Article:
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Psoriasis Flares Following Systemic Glucocorticoid Exposure in Patients With a History of Psoriasis

Education Objective
To determine the rates of types of psoriasis flares during or immediately after systemic corticosteroid administration in patients with known history of psoriasis.
1 Credit CME
Key Points

Question  What is the rate of any type of psoriasis flare during or within 3 months of concluding systemic corticosteroid administration for any reason in patients with a known history of psoriasis?

Findings  In this cohort study of 1970 patients, the rate of psoriasis flare during or in the months immediately following the administration of systemic corticosteroids was very low, and the rates of severe psoriasis flares, including erythrodermic and pustular psoriasis, were extremely low. When flares occurred, patient history indicated an unlikely association with systemic corticosteroids.

Meaning  Dermatologists are taught to avoid systemic steroids in psoriasis patients because of disease flare risk, but although flares can occur, the rates and severity of flaring are very low.

Abstract

Importance  To our knowledge, this study is the first to assess the rate of any type of psoriasis flare during or immediately following the administration of systemic corticosteroids in patients with a known history of psoriasis.

Objective  To determine the rates and types of psoriasis flares during or within 3 months after concluding systemic corticosteroid administration in adult patients with a known history of psoriasis.

Design, Setting, and Participants  This retrospective cohort study assessed adult patients (≥18 years at the time of psoriasis diagnosis) evaluated in the Marshfield Clinic Health System (Marshfield, Wisconsin) with an established diagnosis of psoriasis and exposure to at least 1 systemic corticosteroid from October 31, 2012, to July 1, 2018. Exclusion criteria were patients younger than 18 years, patients with a diagnosis of psoriatic arthritis, and patients receiving only topical, intraarticular, or intrabursal corticosteroids.

Main Outcomes and Measures  The primary outcome was rate of psoriasis flares during or within 3 months of discontinuation of the patient’s first course of systemic corticosteroids. Secondary measures included rates of specific types of psoriasis flares, including pustular, erythrodermic, and worsening plaque stage psoriasis.

Results  Of 516 cohort patients, 288 (55.8%) were women, and the mean (SD) age at first psoriasis diagnosis was 49.6 (17.0) years. Among 1970 patients with a diagnosis of psoriasis before receiving systemic corticosteroids, a 1.42% (95% CI, 0.72%-2.44%) psoriasis flare rate of any type was identified when prescribed their first course of systemic corticosteroids. Further stratification identified only 1 severe flare (erythroderma) among all flares reported, with no pustular psoriasis flares identified (0.07%; 95% CI, 0.00%-0.26%).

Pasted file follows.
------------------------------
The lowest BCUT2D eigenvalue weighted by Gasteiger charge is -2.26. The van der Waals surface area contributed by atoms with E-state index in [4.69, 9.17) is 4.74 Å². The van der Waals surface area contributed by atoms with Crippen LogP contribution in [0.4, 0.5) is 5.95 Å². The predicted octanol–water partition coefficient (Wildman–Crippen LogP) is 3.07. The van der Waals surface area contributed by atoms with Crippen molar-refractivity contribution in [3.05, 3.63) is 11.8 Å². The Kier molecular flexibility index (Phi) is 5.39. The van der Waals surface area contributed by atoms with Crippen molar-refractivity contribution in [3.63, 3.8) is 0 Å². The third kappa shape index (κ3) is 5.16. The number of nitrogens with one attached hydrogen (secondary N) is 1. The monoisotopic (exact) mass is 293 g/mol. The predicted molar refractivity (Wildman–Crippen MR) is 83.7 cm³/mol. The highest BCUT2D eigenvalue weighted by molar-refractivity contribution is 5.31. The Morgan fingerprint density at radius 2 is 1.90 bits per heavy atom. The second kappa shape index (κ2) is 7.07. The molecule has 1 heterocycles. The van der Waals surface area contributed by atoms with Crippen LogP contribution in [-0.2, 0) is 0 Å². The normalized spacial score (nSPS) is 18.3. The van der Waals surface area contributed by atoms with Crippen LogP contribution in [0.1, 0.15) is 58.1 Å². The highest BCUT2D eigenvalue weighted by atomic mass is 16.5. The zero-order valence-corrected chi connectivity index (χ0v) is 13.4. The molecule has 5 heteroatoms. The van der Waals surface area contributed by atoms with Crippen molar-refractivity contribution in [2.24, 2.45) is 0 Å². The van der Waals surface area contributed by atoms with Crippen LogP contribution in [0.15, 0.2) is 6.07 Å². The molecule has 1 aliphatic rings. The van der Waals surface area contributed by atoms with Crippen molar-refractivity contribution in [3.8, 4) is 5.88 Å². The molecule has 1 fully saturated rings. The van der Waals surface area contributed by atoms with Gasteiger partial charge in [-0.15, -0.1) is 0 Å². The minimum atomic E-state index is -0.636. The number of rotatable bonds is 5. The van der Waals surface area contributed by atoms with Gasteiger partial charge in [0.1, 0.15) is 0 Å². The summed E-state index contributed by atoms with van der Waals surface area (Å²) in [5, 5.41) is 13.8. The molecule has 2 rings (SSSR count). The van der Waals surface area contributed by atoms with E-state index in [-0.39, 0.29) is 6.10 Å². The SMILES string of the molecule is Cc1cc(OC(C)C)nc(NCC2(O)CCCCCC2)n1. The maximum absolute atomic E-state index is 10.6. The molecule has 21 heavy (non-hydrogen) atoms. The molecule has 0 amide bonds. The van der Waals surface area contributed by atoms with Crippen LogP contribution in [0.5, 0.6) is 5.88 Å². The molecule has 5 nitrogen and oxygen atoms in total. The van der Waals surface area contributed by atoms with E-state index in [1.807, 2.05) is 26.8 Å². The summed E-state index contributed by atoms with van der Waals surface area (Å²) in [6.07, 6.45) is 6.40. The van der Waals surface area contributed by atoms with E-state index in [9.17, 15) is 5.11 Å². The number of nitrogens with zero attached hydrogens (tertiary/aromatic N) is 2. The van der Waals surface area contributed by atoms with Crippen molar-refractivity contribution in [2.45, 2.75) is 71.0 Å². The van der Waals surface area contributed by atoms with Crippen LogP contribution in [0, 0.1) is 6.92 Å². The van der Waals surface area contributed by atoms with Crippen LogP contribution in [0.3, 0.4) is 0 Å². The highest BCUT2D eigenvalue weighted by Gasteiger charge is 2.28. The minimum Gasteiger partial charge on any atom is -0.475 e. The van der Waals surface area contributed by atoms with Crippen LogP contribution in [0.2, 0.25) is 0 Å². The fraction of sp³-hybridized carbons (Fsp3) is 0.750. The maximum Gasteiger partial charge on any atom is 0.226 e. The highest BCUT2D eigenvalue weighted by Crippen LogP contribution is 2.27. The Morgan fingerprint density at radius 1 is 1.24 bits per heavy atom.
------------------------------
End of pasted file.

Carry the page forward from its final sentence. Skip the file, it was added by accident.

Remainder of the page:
Conclusions and Relevance  In this study, the rates of psoriasis flares were low, especially for severe psoriasis flares. Our results suggest that systemic steroids may be much less likely to trigger severe flares in patients with psoriasis than what is traditionally taught in dermatology.

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CME Disclosure Statement: Unless noted, all individuals in control of content reported no relevant financial relationships. If applicable, all relevant financial relationships have been mitigated.

Article Information

Accepted for Publication: September 4, 2020.

Published Online: November 18, 2020. doi:10.1001/jamadermatol.2020.4219

Corresponding Author: Erik J. Stratman, MD, Department of Dermatology, Marshfield Clinic, 3P2, 1000 N Oak Ave, Marshfield, WI 54449 (stratman.erik@marshfieldclinic.org).

Author Contributions: Dr Stratman had full access to all of the data in the study and takes responsibility for the integrity of the data and the accuracy of the data analysis.

Concept and design: Gregoire, Stratman.

Acquisition, analysis, or interpretation of data: All authors.

Drafting of the manuscript: All authors.

Critical revision of the manuscript for important intellectual content: Gregoire, Stratman.

Obtained funding: Gregoire.

Administrative, technical, or material support: DeRuyter.

Conflict of Interest Disclosures: None reported.

Funding: This study was funded by a Marshfield Clinic Health System Residency Research grant.

Role of the Funder/Sponsor: The funder had no role in the design and conduct of the study; collection, management, analysis, and interpretation of the data; preparation, review, or approval of the manuscript; and decision to submit the manuscript for publication.

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